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A People Who Once Were

By Keith R. Green

March/April 2007

"I am afraid that there will come a time when history books refer to African Americans as a race of people who once were."

-- Saundra Johnson, community educator and long-time HIV/AIDS advocate

Keith R. Green
Photo © Russell McGonagle
Early on the last morning of 2006, two masked gunmen entered the basement of a two-flat building on Chicago's South Side. The first floor residents of the building were hosting a party that was just about to end. They were known to be gay. They were also known to frequently host rowdy late night parties that lingered into the wee hours of the morning. On more than one occasion, according to some reports, the police have been called in to respond to a myriad of offences -- ranging from disturbing the peace to aggravated battery.

Local news reporters who followed the story interviewed a number of neighborhood residents. From their perspective, this was bound to happen. The people in the "gay" house had been warned that "this type of activity" was not acceptable in "this type of neighborhood." They had been told to move it and to take it back to the suburbs. They had not adhered to the warnings.

The gunmen said no words -- they simply sprayed into the crowd. The Chicago Police Department concluded that there was not enough evidence to investigate this tragedy as a hate crime. The gay community became outraged. Outraged at the way that they felt the investigation was being handled. Outraged at the Department's insensitivity as it relates to constant threats of homophobia, particularly in this neighborhood. Outraged at the blatantly homophobic remarks made by community members. Outraged that black "leaders" such as Jesse Jackson or James Meeks did not publicly speak out about the shooting, one way or the other. And outraged at each other for not knowing how to respond.

A community forum was hosted at a local gay-owned restaurant and, on the day that this country acknowledged the birth of Dr. Martin Luther King, Jr., a march for "peace and respect" was held through the streets of the affected neighborhood. Black and white, gay and straight, people from all over the city came out to show their support for the GLBT residents of this community -- who live their daily lives in a sea of intolerance.

While I have been both present at and fascinated with the community response, I have also been overwhelmed with the feeling that we are all somehow missing the bigger picture. From the very beginning, rumors began circulating that the circumstances around this event may not have been what they appeared to be. The degree of community homophobia was undeniable, as evidenced by the remarks made from the neighborhood thugs to the first news reporters on the scene. But the word on the street was that the shooting stemmed from a dispute that had occurred earlier in the night between partygoers and did not in any way meet the legal qualifications of a hate crime.

The bigger picture, then, looks like the acclimation of violence in black communities all over the world. We have become so familiar with these kinds of horrific events occurring within our communities and neighborhoods that unless buzz of "hate crime" surrounds them, we don't look up from our daily lives to pay it any attention. If we did, we would probably become overwhelmed. And maybe that's what needs to occur. Maybe we need to become so overwhelmed with all that is really happening in our community that we become forced to do something about it.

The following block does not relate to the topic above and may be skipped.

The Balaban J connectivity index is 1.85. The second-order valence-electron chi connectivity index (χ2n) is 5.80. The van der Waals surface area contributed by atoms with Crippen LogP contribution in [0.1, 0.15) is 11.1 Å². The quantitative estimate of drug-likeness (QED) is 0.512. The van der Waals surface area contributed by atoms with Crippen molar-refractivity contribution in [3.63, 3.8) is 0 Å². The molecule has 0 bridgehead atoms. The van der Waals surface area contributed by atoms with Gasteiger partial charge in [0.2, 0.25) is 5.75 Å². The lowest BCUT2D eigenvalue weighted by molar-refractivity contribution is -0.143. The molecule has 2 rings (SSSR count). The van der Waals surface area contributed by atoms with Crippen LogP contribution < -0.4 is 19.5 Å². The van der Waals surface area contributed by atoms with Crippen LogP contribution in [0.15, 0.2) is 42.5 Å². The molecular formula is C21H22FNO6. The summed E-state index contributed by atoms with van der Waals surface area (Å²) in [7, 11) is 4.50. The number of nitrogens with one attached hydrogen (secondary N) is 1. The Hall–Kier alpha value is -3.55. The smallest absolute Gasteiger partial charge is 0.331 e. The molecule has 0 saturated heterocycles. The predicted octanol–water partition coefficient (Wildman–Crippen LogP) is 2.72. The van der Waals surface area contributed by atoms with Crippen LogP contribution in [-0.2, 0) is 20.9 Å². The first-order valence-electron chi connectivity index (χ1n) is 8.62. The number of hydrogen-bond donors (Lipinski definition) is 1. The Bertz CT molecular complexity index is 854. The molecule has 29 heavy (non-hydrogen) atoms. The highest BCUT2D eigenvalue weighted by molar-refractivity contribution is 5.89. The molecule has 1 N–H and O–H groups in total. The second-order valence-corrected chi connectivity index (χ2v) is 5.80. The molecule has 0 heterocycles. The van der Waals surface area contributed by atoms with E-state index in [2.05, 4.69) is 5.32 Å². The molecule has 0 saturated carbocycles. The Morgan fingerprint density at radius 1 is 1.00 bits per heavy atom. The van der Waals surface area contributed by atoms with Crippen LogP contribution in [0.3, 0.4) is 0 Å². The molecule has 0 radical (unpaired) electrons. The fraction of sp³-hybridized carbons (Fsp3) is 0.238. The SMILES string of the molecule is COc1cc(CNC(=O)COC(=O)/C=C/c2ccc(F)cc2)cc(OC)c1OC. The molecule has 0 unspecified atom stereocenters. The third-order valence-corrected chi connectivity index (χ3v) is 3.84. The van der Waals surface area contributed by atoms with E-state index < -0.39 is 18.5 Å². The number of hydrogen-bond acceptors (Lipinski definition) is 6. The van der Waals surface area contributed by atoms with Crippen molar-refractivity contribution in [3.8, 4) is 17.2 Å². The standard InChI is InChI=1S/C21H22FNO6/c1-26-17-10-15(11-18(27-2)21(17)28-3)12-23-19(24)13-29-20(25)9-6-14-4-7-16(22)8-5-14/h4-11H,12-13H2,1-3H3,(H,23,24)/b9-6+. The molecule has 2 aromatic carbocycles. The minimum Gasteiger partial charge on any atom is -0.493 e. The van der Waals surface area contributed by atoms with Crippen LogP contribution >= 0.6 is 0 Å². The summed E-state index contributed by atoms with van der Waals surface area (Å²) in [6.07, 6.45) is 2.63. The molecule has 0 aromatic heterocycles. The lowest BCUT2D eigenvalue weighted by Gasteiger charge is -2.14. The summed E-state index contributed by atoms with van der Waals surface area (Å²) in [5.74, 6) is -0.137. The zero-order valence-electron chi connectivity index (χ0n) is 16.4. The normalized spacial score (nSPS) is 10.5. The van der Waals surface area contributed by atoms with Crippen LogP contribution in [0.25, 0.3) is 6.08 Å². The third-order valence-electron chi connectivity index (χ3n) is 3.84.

But there would just be too much to do now, wouldn't there? If we paid attention to the disproportionate number of us who are behind bars or infected with HIV. If we looked at how the crack cocaine epidemic has further burdened our urban ghettos and poverty-ridden slums. If we paid attention to the number of us who earn college degrees (or high school diplomas for that matter) compared to other races of people in this country. Or how our youth perform on standardized school exams in comparison to other children their age. If we really paid attention to any of the social ills that face Black people today, there would be just too much to do. And maybe that's why so many of us have resorted to doing nothing.

While I've argued Saundra Johnson up and down since I heard her utter those dismal words nearly two years ago, it's hard to deny the fact that her hypothesis may have some validity. The daily news provides all the supporting evidence that she needs.

Community forums and marches are a wonderful start, but I'm afraid that if we are to actualize a different outcome than predicted by Saundra, there is something else that we must do. We must effect change in the very fabric of our world. And the issues of our world are not just limited to GLBT issues or black issues or HIV issues. No. It's about universal human issues. Every human should feel safe where they live -- wherever they live. Every human should have access to a good education and life-saving medications. Every human should have the right to life, liberty and the pursuit of happiness. Until we all do, none of these luxuries are guaranteed to any of us.

And that's cause for all of us to pay attention.


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